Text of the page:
Pre-mortem — one way to potentially avoid the untimely death of a plan or project

A devil’s advocate is unpopular anywhere. The premortem procedure gives cover to a cowardly skeptic who otherwise might not speak up.


We may be able to develop a narrative about or make a bet on what we hope/intend to happen in the future. But we know that things rarely work out precisely the way we had planned. Much of the end product is tied up in the process of saying, doing and making, as Holt and Cornelissen point out. Nonetheless, we crave direction and optimism if not certainty. Isn’t that what being a visionary leader is all about?

A recent online article by Richard Thaler, one of the originators of behavioural economics, suggests that some problems and failures might be averted by conducting a pre-mortem, an approach based on “prospective hindsight” and originally devised by Gary Klein.

Conducting a pre-mortem is a simple process. It is assumed that you are somewhere in the future and your project has failed spectacularly. You then ask yourself how and why that failure occurred. This is not a post-mortem or after action review, both of which are valuable of course, but tend to suffer from rose-coloured hindsight. Thaler suggests two reasons why this might work, emphasising that he knows of no systematic study that provides empirical evidence one way or the other. Firstly, he proposes that going through this exercise can overcome any tendencies toward groupthink and overconfidence. Secondly, and perhaps more subtly, starting with the assumption that the project has actually failed tends to generate a greater degree of creativity in thinking about how that has occurred, rather than thinking about how it might fail, say in a risk management exercise.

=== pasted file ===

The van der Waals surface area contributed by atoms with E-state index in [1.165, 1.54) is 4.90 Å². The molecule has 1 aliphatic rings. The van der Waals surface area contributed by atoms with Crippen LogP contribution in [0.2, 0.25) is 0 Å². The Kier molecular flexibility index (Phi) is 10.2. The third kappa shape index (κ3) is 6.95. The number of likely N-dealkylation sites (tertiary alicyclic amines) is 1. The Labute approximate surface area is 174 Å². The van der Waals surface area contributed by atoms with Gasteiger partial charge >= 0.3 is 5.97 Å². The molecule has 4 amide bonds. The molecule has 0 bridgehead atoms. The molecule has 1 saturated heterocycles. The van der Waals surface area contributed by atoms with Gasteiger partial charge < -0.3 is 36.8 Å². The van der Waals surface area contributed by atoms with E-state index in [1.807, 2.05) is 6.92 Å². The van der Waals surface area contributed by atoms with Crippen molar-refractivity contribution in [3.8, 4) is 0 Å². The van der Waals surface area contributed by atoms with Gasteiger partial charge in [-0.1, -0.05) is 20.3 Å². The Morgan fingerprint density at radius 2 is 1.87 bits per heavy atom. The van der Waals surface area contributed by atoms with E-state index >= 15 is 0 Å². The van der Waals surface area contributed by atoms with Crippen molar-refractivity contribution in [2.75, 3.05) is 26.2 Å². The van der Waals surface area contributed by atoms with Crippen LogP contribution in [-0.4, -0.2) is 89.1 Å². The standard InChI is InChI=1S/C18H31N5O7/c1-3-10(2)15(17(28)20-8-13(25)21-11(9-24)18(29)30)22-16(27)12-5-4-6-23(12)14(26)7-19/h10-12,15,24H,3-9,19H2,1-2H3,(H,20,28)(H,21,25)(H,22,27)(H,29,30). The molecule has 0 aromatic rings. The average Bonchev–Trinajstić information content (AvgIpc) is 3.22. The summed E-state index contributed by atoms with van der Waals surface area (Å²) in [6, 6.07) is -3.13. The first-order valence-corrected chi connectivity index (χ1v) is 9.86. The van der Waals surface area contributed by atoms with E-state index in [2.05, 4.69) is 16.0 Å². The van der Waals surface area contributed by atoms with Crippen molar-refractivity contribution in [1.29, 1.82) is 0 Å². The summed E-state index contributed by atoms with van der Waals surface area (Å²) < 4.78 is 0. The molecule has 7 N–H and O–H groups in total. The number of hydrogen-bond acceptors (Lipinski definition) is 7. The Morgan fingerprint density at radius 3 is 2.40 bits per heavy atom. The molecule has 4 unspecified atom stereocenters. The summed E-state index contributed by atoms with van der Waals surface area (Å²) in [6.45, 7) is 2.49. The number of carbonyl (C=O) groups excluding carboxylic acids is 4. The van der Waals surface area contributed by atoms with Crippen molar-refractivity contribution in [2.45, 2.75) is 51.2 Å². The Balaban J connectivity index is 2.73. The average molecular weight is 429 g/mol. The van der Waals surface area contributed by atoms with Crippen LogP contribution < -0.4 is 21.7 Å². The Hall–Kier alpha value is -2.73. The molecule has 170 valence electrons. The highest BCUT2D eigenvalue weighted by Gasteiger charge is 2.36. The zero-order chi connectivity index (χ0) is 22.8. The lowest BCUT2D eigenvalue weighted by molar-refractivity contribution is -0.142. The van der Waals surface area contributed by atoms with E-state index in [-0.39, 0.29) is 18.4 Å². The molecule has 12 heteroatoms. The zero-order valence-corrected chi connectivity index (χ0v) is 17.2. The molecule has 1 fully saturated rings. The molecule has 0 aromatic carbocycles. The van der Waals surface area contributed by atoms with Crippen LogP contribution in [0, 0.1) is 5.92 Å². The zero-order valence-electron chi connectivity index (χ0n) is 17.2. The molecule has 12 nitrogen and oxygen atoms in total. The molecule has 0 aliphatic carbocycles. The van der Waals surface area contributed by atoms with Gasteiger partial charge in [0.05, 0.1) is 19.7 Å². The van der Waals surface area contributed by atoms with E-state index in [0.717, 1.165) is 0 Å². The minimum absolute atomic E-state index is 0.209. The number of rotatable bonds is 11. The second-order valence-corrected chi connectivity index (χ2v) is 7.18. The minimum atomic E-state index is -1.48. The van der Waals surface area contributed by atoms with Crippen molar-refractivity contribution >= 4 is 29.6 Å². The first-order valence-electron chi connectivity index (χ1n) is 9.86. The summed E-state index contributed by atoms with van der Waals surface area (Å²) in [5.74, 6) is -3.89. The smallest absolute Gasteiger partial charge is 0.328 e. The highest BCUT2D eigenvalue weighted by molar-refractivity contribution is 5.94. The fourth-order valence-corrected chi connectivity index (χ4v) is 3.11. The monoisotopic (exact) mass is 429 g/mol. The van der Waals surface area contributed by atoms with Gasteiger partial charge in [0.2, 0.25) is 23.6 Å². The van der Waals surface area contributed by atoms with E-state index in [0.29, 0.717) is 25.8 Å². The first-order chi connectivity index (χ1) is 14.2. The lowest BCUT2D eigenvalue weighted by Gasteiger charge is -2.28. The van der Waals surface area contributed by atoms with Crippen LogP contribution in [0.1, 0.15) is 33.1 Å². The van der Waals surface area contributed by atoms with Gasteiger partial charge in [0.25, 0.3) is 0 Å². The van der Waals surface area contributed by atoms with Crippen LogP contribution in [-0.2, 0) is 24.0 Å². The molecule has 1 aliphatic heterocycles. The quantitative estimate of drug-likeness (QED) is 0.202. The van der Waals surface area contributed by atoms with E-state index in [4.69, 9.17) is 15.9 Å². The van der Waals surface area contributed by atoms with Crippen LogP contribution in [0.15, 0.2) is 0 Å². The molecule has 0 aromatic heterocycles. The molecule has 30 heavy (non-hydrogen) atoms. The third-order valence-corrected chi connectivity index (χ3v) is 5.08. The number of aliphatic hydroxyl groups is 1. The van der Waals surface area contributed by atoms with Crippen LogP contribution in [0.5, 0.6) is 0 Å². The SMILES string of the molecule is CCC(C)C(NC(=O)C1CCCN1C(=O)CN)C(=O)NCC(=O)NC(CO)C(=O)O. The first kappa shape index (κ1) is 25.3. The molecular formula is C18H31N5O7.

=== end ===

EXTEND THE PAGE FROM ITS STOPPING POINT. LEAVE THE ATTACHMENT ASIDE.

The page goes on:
Much like the recognition of the ante-narratives that are live in an organisation as it moves into uncertain futures and the development of scenarios to articulate possible futures the conscious and transparent conduct of a pre-mortem in relation to specific projects and plans helps to sensitise organisational members to alternative possibilities. It therefore makes these possibilities easier to spot if they occur. It also supports the mindful cultivation and awareness of our “action-guiding anticipations”. It helps if we are more consciously aware of what we are anticipating in a situation or conversation because we are then much more likely to notice when we are struck by the minor deviations and differences and more likely to be aware of our own responses.

Here is what Daniel Kahneman has to say about this approach:

So conducting a pre-mortem can be a wise investment of a small amount of time and a quick way of balancing the ever-present paradox of the need for openness and vision and the need not to lose control and failure comprehensively.

Related Practice

A similar, in some ways more sophisticated approach is the Cognitive Edge method called The Future Backwards

Gary Klein has also more recently developed a similar idea which he calls the promortem.

Originally published at Phillip Bonser.